Exam 2: Week 8 Monday NSAIDs Flashcards Preview

Thompson class fall 2015 > Exam 2: Week 8 Monday NSAIDs > Flashcards

Flashcards in Exam 2: Week 8 Monday NSAIDs Deck (49):

What do NSAIDs do that affects blood clotting?

They inhibit platelet aggregation


What 4 things do NSAIDs do? 

  1. decrease inflammation
  2. relieve mild to moderate pain (analgesia)
  3. decreased elevated body temp (antipyresis)
  4. decrease blood clotting (anticoagulation) 


What is acetylsalicylic acid (ASA)?



What do apsirin and other NSAIDs inhibit in inflammatory process? 



What cells can make prostaglandins?

every cell except red blood cells


What do prostagladins do? 

  • act as signals to control several different processes such as pain
  • prostaglandin called thromboxane stimulates the formation of a blood clot
  • cause inflammation, pain and fever as part of the healing process

  • involved in regulating the contraction and relaxation of the muscles in the gut and the airways.
  • involved in the control of ovulation, the menstrual cycle and the induction of labour





What are thromboxanes, lekotrienes, and prostaglandins collectively known as? 


(due to all being derived from same carbon fatty acids with double bonds)


What is so great about the ecosanoids? 

They help regulate a BUNCH of cell functions under both normal and pathological conditions 


What is arachidonic acid?

  • fatty acid ingested and stored as phospholipids in cell membrane
  • it is the grandparent of ecosanoids
  • metabolized by enzyme pathways- COX (cyclooxygenase) and LOX (lipoxygenase)


Which enzymatic pathway synthesizes prostaglandins and thromboxanes?

Cyclooxygenase (COX)

  • important when deciding which meds to prescribe
  • NSAIDs or corticosteroids 


Which enzymatic pathway synthesizes lekotrienes?

Lipoxygenase (LOX)

  • important when deciding which meds to prescribe
  • corticosteriods


Why might you get GI upset when taking NSIADs?

They inhibit prostaglandins which are important to the protection of the lining of the stomach 


What test may need to be done regularly when a pt. is taking NSAIDs?

  • INR
  • NSAIDs inhibit prostaglandins which are important to clotting
  • Tested typically with people who are elderly or have comorbidities


Difference between COX-1 and COX-2

COX-1- seen more in normal cell functioning, lining of various organs, helping with homeostaisis 

COX-2- shows up when there is a cell emergency  or inflammation or cell damage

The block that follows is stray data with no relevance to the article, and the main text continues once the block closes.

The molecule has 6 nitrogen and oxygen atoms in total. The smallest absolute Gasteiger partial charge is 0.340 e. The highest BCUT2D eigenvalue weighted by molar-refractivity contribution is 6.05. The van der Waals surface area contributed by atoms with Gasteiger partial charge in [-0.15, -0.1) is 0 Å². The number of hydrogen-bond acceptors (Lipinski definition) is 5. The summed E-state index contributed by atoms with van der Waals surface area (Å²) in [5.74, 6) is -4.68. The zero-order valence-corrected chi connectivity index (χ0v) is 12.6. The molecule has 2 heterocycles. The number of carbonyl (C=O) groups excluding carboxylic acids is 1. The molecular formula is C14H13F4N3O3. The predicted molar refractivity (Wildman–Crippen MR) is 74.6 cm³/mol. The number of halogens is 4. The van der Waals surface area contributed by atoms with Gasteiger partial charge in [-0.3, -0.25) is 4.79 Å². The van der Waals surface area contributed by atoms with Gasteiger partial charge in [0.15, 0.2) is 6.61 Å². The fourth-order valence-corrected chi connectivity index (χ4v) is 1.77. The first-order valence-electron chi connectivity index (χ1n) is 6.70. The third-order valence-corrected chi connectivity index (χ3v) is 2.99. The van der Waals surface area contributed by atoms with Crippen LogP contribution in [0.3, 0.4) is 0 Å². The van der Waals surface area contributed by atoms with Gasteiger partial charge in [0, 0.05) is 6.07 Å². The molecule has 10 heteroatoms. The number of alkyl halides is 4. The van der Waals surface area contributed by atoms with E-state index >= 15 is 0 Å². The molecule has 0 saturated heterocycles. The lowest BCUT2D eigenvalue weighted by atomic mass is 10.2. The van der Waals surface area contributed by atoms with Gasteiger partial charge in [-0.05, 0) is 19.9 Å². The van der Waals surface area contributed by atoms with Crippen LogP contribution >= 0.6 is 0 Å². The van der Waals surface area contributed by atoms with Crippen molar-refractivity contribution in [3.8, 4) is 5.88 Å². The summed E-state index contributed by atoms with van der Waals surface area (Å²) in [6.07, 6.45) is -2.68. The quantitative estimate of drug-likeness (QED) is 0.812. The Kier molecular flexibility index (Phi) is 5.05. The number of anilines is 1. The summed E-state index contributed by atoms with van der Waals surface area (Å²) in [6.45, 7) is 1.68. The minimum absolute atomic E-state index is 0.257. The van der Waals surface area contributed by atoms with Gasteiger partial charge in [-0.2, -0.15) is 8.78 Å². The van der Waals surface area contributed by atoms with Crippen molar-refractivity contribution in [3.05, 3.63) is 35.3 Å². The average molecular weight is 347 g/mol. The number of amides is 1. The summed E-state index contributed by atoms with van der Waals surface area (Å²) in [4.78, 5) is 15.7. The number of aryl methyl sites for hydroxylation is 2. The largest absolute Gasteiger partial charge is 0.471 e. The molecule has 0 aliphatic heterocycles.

Why were COX-2 medications initially developed?

  • Meds intended to address areas with cell damage and leave normal functioning prostaglandins alone
  • ideally would prevent GI upset



What happened with the COX-2 meds?

(some side effect info in here)

  • caused problems with blood pressure and clotting and other cardiovascular problems
  • Clotting occurs because of selective inhibition of vasodilators and the thromboxane is not inhibited and also happens to facilitate platlet aggregation
  • at risk for prolonged bleeding and bruising
  • Celebrex still on market. Most others taken off
  • some questions raised about effect on bone density
  • increased risk of of upper respiratory infection- not understood why


Aspirin- positive effects

  • anti-inflammatory properties
  • preventing thromboembolitic events- blood thining 
  • can act on arthrosclerosis in blood vessels (which is an inflammatory process)
  • correlated to have positive effects with colorectal cancer
  • very difficult to overdose (30g roughly to overdose) 


Aspirin- negative 

  • inhibiting prostaglandins in the mucosal lining of the stomach- not good for people with ulcers
  • lose a fair amount of medication with first pass effect, thus not great for immediate pain relief
  • blood pressure can increase- even though it is typically a blood thinner, it can act on other prostaglandins that would cause BP to increase. So CHECK VITAL SIGNS
  • bad for tinnitus- can cause ringing in ears if too much


Should you advise a patient to take prilosec with aspirin? 


  • Even though the prilosec is designed to help with stomach upset, we do not know how teh meds will interact. 
  • pt. should consult pharmacist


Low dose NSAIDs

  • work for 4-6 hours typically
  • work on COX-1 mechanism
  • typically broken down in system quickly
  • not very toxic to liver
  • may be safest option

Disadvantage- maintaining sustained therapeutic dose


If a patient complains about symptoms of dizziness, nauseau, ect. , then.....

always ask if there has been a change in their medication- actual med or dosage


Why should kids not take aspirin?

puts them at risk for Reye Syndrome


List of common NSAIDs that Thompson reviewed in class from table 15-2

This is just a refernce flash card

Don't need for test

  • aspirin
  • Voltaren (generic: diclofenac)
  • Dolobid- not antipyretic
  • Lodine
  • Ibuprofin
  • Toradol- can be intramuscular injection, good post-op choice, good choice when dug seeking behavior is in question
  • Ketaprofen- can be used in iontophoresis
  • Feldene- long half life
  • Clinoril
  • Tolectin

*do not need to memorize drug names

* made comment that sometimes prescription was related to the last drug rep to pass throughthe office


Acetominophen (aka Tylenol) - possitive points

  • effective analgesic 
  • antipyretic effect
  • not associated with GI upset
  • not connected to Reye syndrome so option for kids
  • may be good for osteoarthritis
  • asborbed rapidly in upper GI tract and is more readily availible systemically in comparison to aspirin


Acetominophen (aka Tylenol)- negative points